Precision medicine and the concept of predictive medicine that came before it focus on the use of using targeted personal data about individual patients in order to make more accurate, rapid diagnoses. Generally, this involves the use of genetic screening of individual patients in order to build up a comprehensive genetic picture of a patient, but this can also include data from other areas, such as pollution data for the area where the patient lives.
Earlier this year, two companies that are partnered with Amazon Web Services (AWS) announced a partnership to combine their technologies to create a platform that can deliver the performance and security needed to drive precision medicine research.
The partnership combines the DNAnexus platform-as-a-service (PaaS) to create custom workflows and Edico Genome, which specialises in accelerating genome sequencing analysis for precision medicine using FPGAs.
DNAnexus has architected its platform to align with key security and compliance frameworks, such as HIPAA, 21 CFR Part 11, CLIA, and FedRAMP to provide security and ease of use through the service-based platform.
Edico Genome uses FPGAs in its Dynamic Read Analysis for GENomics (DRAGEN) software. By optimising the FPGA logic for this specific application, Edico can deliver results much faster than CPU implementations. The company has released a white paper detailing how it sequenced the entire genome of a newborn baby in 26 hours, to demonstrate the speed of its technology.
DNAnexus and Edico Genome announced a joint partnership to integrate Edico Genome’s DRAGEN solution, deployed on Amazon EC2 F1 instance, into the DNAnexus platform. This integration gives customers the ability to use the combined capabilities of the two companies. This provides the speed of DRAGEN to analyse genomes coming from high-throughput sequencers, while also making use of the security and compliance controls that DNAnexus has implemented through AWS.
This new platform has been adopted by the Rady Children’s Institute for Genomic Medicine in San Diego, USA. The institute aims to advance genetic screening and precision medicine for infants and children with the aim of developing rapid diagnosis and targeted treatment for critically ill patients.
The institute adopted the DNAnexus platform to gain a secure, flexible, and scalable environment for local and distributed sequencing and analysis.
Stephen Kingsmore, president and chief executive officer at Rady Children’s Institute for Genomic Medicine, commented in a blog post by AWS, that the institute’s ‘goal is to ensure that genome-powered precision medicine is available to every child who needs it. To do this, we needed a rapid research-to-bedside pipeline and be able to scale it and make it accessible to hospitals around the world’.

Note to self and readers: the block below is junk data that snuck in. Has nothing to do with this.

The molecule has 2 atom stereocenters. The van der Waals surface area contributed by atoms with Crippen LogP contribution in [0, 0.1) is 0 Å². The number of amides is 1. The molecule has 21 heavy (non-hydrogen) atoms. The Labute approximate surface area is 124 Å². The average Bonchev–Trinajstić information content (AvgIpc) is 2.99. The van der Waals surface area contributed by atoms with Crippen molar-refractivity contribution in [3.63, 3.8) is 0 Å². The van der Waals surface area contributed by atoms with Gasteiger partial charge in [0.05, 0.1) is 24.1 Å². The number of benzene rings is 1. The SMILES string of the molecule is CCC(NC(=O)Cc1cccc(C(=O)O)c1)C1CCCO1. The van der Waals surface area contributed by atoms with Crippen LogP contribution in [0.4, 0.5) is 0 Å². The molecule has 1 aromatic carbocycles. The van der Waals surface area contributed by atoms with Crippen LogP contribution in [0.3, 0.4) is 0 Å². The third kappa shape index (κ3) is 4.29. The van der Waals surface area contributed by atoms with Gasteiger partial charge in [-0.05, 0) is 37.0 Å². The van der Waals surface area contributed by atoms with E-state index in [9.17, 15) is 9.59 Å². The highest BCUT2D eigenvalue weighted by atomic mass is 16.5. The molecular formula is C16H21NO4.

Kingsmore also added: ‘DNAnexus has the technology and expertise to facilitate this ambitious project, Edico Genome’s rapid testing capability allows for rapid diagnosis of critically ill newborns.’
As the number of applications for cloud computing grows, so too does the number of implementations. The traditional choice of whether to set up an in-house deployment, use hosting services, or to use a public cloud infrastructure still persists, but now this is further complicated by the number of cloud providers.
Selecting some technologies can lock you into a specific technology as the effort and investment required rewriting code for a new architecture or GPU can be prohibitively expensive.
Some cloud providers, such as vScaler, are trying to alleviate the problem by using OpenStack for its cloud technology. ‘There is a little bit of resistance in putting all your eggs into one basket and getting locked in to a single vendor. It is good for us, because we are an OpenStack based product. All of the APIs that we expose are completely open standard, so if you can push and burst into our cloud, you have the flexibility to use other OpenStack clouds,’ said Power.
Power added that the Linux implementation of OpenStack made developing the vScaler product easier, as the HPC specialists had considerable experience with Linux-based systems. ‘We have spent years tuning and building HPC systems, so we were immediately able to go in and optimise the OpenStack platform,’ stated Power.
As the use cases for cloud computing increase, many new users are beginning to take up the technology.
In the opinion of vScaler’s David Power, we will continue to see growth in demand for cloud computing. ‘It started off as just a prototype with a single customer, but over the years it has developed into more of a comprehensive product as we have been building and adding additional features and capabilities.
‘Cloud addresses a need, certainly, and I do not see that need going away. Nearly everyone that I go and see, now has some form of ambition or strategy towards enabling a cloud technology within their HPC infrastructure,’ Power concluded.